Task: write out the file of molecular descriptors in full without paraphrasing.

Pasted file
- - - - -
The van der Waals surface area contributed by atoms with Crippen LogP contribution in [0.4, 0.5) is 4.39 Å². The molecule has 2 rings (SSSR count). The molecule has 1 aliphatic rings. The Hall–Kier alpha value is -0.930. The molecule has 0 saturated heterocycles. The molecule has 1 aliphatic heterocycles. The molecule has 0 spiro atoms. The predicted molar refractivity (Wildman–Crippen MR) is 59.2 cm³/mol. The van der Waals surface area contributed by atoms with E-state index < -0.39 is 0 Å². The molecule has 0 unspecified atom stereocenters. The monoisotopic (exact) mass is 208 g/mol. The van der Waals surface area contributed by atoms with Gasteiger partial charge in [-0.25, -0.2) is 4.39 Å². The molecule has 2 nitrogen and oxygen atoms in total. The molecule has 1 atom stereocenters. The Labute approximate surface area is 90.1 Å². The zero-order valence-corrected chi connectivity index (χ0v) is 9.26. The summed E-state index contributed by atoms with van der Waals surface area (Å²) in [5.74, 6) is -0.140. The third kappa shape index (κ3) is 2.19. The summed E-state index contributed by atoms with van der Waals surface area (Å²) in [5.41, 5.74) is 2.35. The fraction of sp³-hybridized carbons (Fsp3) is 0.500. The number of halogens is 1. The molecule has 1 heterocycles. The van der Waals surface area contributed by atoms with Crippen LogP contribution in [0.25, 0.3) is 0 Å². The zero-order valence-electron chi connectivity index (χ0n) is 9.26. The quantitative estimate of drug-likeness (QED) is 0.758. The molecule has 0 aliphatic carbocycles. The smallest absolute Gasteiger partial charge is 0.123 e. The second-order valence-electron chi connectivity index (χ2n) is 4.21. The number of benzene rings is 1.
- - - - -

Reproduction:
The van der Waals surface area contributed by atoms with Crippen LogP contribution in [0.4, 0.5) is 4.39 Å². The molecule has 2 rings (SSSR count). The molecule has 1 aliphatic rings. The Hall–Kier alpha value is -0.930. The molecule has 0 saturated heterocycles. The molecule has 1 aliphatic heterocycles. The molecule has 0 spiro atoms. The predicted molar refractivity (Wildman–Crippen MR) is 59.2 cm³/mol. The van der Waals surface area contributed by atoms with E-state index < -0.39 is 0 Å². The molecule has 0 unspecified atom stereocenters. The monoisotopic (exact) mass is 208 g/mol. The van der Waals surface area contributed by atoms with Gasteiger partial charge in [-0.25, -0.2) is 4.39 Å². The molecule has 2 nitrogen and oxygen atoms in total. The molecule has 1 atom stereocenters. The Labute approximate surface area is 90.1 Å². The zero-order valence-corrected chi connectivity index (χ0v) is 9.26. The summed E-state index contributed by atoms with van der Waals surface area (Å²) in [5.74, 6) is -0.140. The third kappa shape index (κ3) is 2.19. The summed E-state index contributed by atoms with van der Waals surface area (Å²) in [5.41, 5.74) is 2.35. The fraction of sp³-hybridized carbons (Fsp3) is 0.500. The number of halogens is 1. The molecule has 1 heterocycles. The van der Waals surface area contributed by atoms with Crippen LogP contribution in [0.25, 0.3) is 0 Å². The zero-order valence-electron chi connectivity index (χ0n) is 9.26. The quantitative estimate of drug-likeness (QED) is 0.758. The molecule has 0 aliphatic carbocycles. The smallest absolute Gasteiger partial charge is 0.123 e. The second-order valence-electron chi connectivity index (χ2n) is 4.21. The number of benzene rings is 1.